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A Well-Balanced 'Paisito'

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What an intellectual tradition, strong state, mate and a frustrated businessman reveal about the 'paisito' of Uruguay

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November 2018

We take a ferry to Colonia, Uruguay from Buenos Aires. Before boarding we go through Argentine exit immigration and then Uruguayan entry immigration in the same hallway. The immigration officers from both countries are sitting in the same booths. The Argentine and Uruguayan officials smile back and forth. They do not pack heat nor do they ask us anything. The different ways international borders are controlled never cease to interest me. Maybe it is because I come from a country with hard uncompromisingly hard borders with unwelcoming, power-tripping, heat-packing half-cops as guards. I realize that entering my home country the United States and our forever ally Israel are the only times border guards anywhere ever ask me questions about the purpose of my visit.

Colonia is a laid back treat compared to the hustle and bustle of Buenos Aires. There is little to no traffic and everything is walkable. The buildings in the town’s core are an old Spanish colonial style. It is our first Uruguayan town and it has only been a few hours but the difference from Argentina is palpable.

The people are friendlier and less aggressive. The hostel clerk and a gallery cafe owner with whom we converse both say they love being Uruguayan. Multiple people tell me the same thing in the capital, Montevideo. They all have a laid-back feel I never felt in Argentina.

Colonia's calm, beautiful streets

No Rush in the Imitation Nation

No one is in a hurry. We meet 28 year-old David who is still working on his bachelor’s degree. He has changed his major. The state pays for his education as they do for all. “Pretty much no one finishes university in four years,” David says.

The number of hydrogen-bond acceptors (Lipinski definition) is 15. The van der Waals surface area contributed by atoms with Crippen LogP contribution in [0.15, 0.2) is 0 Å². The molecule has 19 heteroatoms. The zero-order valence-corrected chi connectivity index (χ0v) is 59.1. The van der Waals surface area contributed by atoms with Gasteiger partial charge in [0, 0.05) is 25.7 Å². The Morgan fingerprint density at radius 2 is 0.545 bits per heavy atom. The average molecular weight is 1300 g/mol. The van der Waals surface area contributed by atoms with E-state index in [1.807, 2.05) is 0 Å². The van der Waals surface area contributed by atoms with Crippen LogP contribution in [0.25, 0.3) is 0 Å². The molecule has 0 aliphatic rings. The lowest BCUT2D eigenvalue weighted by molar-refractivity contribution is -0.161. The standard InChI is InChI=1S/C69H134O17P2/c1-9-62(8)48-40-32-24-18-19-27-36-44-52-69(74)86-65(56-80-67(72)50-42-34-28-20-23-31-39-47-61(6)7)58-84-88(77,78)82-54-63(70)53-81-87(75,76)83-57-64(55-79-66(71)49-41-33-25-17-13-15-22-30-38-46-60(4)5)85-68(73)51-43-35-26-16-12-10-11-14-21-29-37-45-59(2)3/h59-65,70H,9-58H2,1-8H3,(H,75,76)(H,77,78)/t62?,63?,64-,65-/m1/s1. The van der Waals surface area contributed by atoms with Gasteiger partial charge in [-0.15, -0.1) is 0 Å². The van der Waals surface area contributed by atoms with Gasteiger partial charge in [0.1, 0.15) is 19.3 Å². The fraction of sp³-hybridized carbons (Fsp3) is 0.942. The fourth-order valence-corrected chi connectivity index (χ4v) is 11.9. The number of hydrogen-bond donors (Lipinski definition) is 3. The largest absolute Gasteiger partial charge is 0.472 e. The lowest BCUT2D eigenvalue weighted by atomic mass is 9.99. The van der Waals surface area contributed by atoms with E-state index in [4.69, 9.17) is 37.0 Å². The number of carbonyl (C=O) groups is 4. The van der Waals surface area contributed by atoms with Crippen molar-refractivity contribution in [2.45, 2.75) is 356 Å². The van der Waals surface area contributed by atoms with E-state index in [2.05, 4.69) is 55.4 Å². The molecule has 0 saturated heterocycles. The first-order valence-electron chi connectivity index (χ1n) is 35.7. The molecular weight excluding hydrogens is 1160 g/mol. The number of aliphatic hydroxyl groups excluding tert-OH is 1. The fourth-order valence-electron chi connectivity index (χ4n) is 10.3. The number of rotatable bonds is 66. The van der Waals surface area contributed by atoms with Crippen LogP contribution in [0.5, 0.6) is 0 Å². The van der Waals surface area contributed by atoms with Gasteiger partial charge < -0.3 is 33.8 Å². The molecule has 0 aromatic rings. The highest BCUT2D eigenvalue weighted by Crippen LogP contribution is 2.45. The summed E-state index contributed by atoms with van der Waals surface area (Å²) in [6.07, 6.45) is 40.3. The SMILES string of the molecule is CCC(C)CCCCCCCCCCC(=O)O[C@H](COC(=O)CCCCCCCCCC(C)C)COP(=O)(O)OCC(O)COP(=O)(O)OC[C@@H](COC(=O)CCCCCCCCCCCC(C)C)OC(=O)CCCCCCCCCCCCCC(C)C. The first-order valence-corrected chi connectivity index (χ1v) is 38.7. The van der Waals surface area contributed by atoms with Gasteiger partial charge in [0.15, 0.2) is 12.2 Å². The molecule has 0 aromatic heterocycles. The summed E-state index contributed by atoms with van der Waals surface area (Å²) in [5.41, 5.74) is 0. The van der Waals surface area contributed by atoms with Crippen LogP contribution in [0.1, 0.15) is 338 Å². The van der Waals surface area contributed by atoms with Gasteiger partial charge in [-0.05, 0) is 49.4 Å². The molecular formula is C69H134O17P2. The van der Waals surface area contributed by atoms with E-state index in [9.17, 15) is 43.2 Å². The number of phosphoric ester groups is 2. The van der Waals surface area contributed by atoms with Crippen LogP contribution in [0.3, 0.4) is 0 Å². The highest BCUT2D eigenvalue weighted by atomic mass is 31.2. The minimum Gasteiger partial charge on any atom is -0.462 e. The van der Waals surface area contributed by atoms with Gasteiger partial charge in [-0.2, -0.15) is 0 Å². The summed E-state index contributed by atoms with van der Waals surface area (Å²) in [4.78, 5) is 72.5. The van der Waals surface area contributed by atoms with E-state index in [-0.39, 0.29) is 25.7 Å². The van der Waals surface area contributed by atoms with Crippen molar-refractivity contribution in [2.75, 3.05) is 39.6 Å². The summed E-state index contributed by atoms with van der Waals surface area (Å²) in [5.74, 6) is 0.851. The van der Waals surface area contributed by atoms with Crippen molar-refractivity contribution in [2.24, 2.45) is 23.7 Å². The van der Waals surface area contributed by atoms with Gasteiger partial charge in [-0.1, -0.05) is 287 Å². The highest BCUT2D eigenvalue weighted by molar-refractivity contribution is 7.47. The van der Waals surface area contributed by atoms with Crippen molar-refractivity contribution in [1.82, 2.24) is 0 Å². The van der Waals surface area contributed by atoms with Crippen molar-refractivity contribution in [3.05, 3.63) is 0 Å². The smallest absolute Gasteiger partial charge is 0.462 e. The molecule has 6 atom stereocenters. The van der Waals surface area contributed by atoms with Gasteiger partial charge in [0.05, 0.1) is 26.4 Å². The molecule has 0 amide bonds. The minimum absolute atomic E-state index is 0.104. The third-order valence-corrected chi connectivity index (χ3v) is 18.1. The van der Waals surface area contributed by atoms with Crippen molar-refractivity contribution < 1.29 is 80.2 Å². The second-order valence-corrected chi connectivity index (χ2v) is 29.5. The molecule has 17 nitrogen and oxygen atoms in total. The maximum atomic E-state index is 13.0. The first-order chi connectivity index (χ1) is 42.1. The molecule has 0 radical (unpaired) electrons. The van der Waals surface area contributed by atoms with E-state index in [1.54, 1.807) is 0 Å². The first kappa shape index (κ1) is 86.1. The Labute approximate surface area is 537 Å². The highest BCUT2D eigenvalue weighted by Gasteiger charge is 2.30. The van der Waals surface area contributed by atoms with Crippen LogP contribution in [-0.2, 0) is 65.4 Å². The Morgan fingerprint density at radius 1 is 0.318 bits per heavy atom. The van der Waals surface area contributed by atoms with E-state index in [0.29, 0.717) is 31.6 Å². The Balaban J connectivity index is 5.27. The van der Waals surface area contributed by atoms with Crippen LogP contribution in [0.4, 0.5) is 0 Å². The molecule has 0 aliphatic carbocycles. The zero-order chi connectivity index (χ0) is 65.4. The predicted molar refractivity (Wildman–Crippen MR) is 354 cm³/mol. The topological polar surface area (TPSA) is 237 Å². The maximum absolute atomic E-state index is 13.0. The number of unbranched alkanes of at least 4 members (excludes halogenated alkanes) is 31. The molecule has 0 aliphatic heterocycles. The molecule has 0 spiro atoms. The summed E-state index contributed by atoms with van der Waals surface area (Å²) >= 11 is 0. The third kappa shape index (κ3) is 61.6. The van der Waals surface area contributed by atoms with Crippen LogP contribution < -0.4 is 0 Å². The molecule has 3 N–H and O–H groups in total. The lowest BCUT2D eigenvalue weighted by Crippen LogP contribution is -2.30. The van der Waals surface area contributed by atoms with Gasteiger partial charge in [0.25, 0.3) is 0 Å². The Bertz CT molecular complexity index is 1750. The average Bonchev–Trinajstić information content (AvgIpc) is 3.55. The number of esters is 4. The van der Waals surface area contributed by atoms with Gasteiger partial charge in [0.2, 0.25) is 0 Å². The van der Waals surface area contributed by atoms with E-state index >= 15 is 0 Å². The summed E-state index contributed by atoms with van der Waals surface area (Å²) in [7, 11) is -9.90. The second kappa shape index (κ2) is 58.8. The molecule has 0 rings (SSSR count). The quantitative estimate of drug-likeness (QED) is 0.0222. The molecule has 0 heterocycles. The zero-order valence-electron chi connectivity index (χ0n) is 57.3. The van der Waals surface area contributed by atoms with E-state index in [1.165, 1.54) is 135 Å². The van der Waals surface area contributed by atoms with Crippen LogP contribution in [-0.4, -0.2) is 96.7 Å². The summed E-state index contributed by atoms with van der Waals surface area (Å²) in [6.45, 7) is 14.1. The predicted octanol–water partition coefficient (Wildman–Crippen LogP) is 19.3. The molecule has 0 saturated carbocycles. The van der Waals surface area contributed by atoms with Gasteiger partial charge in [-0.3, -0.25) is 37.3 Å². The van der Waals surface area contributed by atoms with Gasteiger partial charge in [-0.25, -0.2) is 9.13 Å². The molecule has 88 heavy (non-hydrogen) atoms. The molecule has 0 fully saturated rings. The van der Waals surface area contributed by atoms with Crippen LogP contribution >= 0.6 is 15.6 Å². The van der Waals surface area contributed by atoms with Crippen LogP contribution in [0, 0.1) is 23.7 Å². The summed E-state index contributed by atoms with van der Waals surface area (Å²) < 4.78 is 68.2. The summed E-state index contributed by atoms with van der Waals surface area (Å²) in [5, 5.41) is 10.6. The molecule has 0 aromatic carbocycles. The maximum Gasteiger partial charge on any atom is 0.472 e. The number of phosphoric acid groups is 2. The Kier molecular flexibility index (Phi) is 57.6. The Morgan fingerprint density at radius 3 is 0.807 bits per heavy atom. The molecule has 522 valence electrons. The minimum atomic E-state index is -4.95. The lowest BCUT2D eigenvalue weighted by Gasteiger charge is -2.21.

When people finish, there are few jobs available. Perhaps this accounts for the slow pace. Why hurry if the student loans do not rush you into jobs, you can live with your parents, and enjoy student life.

David’s father Diego, a retired army officer and now co-owner of a catering business with his wife Ana, says Uruguayans depend heavily on the state for both employment and benefits. This means that taxes are high and by extension prices. Prices in Uruguay are indeed much higher than neighboring nations. “We do not do enough to foster private industry here,” laments Diego. “There were many failed state companies like the airlines which we taxpayers have had to bail-out.”

Moreover, the geographic position of Uruguay does not help. It is a tiny country of about 3.5 million (Uruguayans call it a “paisito”, or “little country” in Spanish) wedged between the two massive Brazil and Argentina that both have very troubled economies. David says people do not use Tinder very much in Uruguay because there are no more than two degrees of separation between everyone in the country. The anonymous, casual hookup is harder to find in this paisito.

Because Uruguay has such a small domestic market, it is hard for internal service industries like to specialize and make a profit. As such, these companies must offer a variety of services. Diego and Ana’s service business does both event catering and runs cafeterias for office buildings.

In a small country, people are also imitators which can lead to stiff competition and limited growth opportunities. “If someone opens a dance studio and it becomes popular, others follow. But at some point there are too many dance studios and then later the popularity for dance may wane as people move on to another trend,” says David’s cousin, Rebecca.

Another example of Uruguay’s imitation culture is the focus on football (soccer). “Everyone wants to be a football star,” say Rebecca and David. Tiny Uruguay has punched well above its weight in international football, most recently making the quarterfinals of the 2018 World Cup.

Perhaps in part because of the focus on football success and the unlimited time people spend in university, Diego says there is a lack of drive amongst the Uruguayan youth. “Today’s youth are always saying that there are no opportunities in Uruguay. The reality is that if you work hard, you can succeed. The young just do not want to work hard and they are too picky about the jobs they can get.” Diego references his daughter, who works in a clerical job at the Uruguayan embassy in Washington, D.C. where she lives with her husband who is a medical researcher. It is a job with which she is not happy. She was trained as a fashion designer. “But what are you going to do?” shrugs Diego. The message is stop complaining and be thankful for the life you have.